This is the first year I am going to grow apple. Couple of questions:
- Can we grow apple in large container? I seldomly heard people said they have apple tree in container.
- Can two apple trees grow in the same container? assume they all have same rootstock.
- What would be the best rootstock for container? I am thinking about using semi-dwarf rootstock since container will limit their size and it may give me a little more vigor, in case the environment is not perfect.
- What would the varieties I should start with? I am thinking honeycrisp, yellow delicious, fuji.
I am in NY Metro area (zone 7b).
- I would really prefer min. spray. What would you say I will need to do? Disease resistant varieties in your experience?
Thank you very much
Yes…i have a seedling apple in a 15 gallon pot right now with fruit forming. I can’t see any reason why it won’t work. Just water often and fertilize every so often…use a good soil mix (lots of bark/not too heavy). If i was doing it right, i’d use a dwarfing rootstock…probably Bud 9 (very dwarfing). I have a bunch more seedlings in 7 gallon pots that i’m mainly growing for grafting purposes.
A lot of people are using grow bags vs plastic pots (what i use)…might want to go that route.
Liberty seems like a good variety…but there are dozens, hundreds, to chose from… I would NOT chose Honeycrisp…it can be a bear to grow from the sounds of it (i just have a few grafts of it and those have leaf issues yearly).
Budagovsky #9 rootstock is what you want to use.
The bigger the container, the better. Those half whisky barrels are ideal because their wide base offers stability. Drill holes in the container so the soil can drain rainwater and oxygenate properly. A loamy mix with some perlite mixed in. Mulch on top. If the tree leans, add a stake for support.
You might have scab, rust, and mildew disease pressures in the city.
It your tree gets enough sunlight and breezy airflow, you might be able to grow just about any variety. But unlucky results might dictate a restriction to using only disease-resistant varieties.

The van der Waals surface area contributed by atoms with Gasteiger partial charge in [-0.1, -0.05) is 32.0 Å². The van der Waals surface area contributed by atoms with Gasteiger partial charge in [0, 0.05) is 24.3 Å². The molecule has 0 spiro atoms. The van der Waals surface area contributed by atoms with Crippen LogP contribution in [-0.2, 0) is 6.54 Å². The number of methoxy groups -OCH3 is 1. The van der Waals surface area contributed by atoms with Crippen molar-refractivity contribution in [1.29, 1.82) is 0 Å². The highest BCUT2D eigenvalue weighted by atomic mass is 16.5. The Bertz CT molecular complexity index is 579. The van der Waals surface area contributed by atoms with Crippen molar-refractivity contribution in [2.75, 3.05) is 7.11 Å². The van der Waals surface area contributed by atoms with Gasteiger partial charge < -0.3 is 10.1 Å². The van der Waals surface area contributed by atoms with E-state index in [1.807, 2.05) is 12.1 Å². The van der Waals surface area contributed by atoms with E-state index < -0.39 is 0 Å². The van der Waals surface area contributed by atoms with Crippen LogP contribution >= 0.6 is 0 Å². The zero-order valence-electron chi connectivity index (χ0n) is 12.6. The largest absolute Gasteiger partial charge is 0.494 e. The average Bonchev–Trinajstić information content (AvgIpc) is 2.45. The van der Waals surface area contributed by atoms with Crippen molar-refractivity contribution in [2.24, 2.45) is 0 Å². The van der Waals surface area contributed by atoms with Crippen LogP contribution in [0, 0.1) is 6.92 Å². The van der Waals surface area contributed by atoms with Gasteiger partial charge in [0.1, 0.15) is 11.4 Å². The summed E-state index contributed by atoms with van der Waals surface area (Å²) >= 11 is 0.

The apples you mention might work. If not, then consider Pristine, Williams’ Pride, Ginger Gold, Pixie Crunch, Chestnut, Hoople’s Antique Gold, Sweet Sixteen, Roxbury Russet, Kidd’s Orange Red, and Golden Russet.
Where can I get good selection of Bud 9 Apple varieties?
See forum thread on “Nurseries.”
Boyer’s (PA), Cummins (NY), White Oak (PA), Wafler (NY), Century Farm (NC), and Big Horse Creek (NC) are good starting points.
It’s late in the season, so most places will be sold out until Fall.
Throwing it out there… it might garner some groans, but a Lil’ Big tree from Gurney’s will be on M27 rootstock. M.27 is more dwarfing than Bud 9. I think M27 is ideally suited for planting in a pot.
This late in the season Gurney’s still has a few varieties on M.27, looks like they have Fuji and Golden Delicious in stock.
Earlier in the year, Boyer’s nursery (PA) was selling Honeycrisp and Yellow Delicious on Bud.9. You might give them a call.
I notice that the apples you listed are sweet apples. The apples @Matt_in_Maryland listed have good growing qualities and good reviews re. taste but I do not know if they are predominantly sweet like Fuji, Honey Crisp and Golden Delicious. I have William’s Pride and Honey Crisp. Both are good eating. Honey Crisp has biennial issue. I don’t have a serious water core issue but others do.
Another good disease resistant apple I have read is Sun Crisp.
Is that mostly because of it’s longer known history? I’m partial to the G.41 RS over B.9 because of the additional benefits, but perhaps they don’t apply in the Container field. So far, G.41 seems to be not suffering from the other oddball issues of some of the other G series stocks.
I like G.41 too, especially for a dwarf apple hedge. But it can get even taller than B.9 and might not cooperate as well in the container. B.9 has shown me it is most precocious. It usually maxes out at 8 feet tall. G.41 can grow 10 feet high. That’s as high as a basketball hoop. Of course any of these can be pruned to suit. But so far, I’m having the best luck with B.9. B.9 was bred in Russia. G.41 is from upstate NY. B.9 seems slightly more cold-hardy, which may be key for overwintering in pot culture.
I like your thinking here. I thought I had read G.41 was more precocious, but I don’t have anywhere near your background in this so I defer to your experience.
I’m hoping to keep all my trees in the 7-8’ range so it sounds like I’ll need to stay on top of my pruning!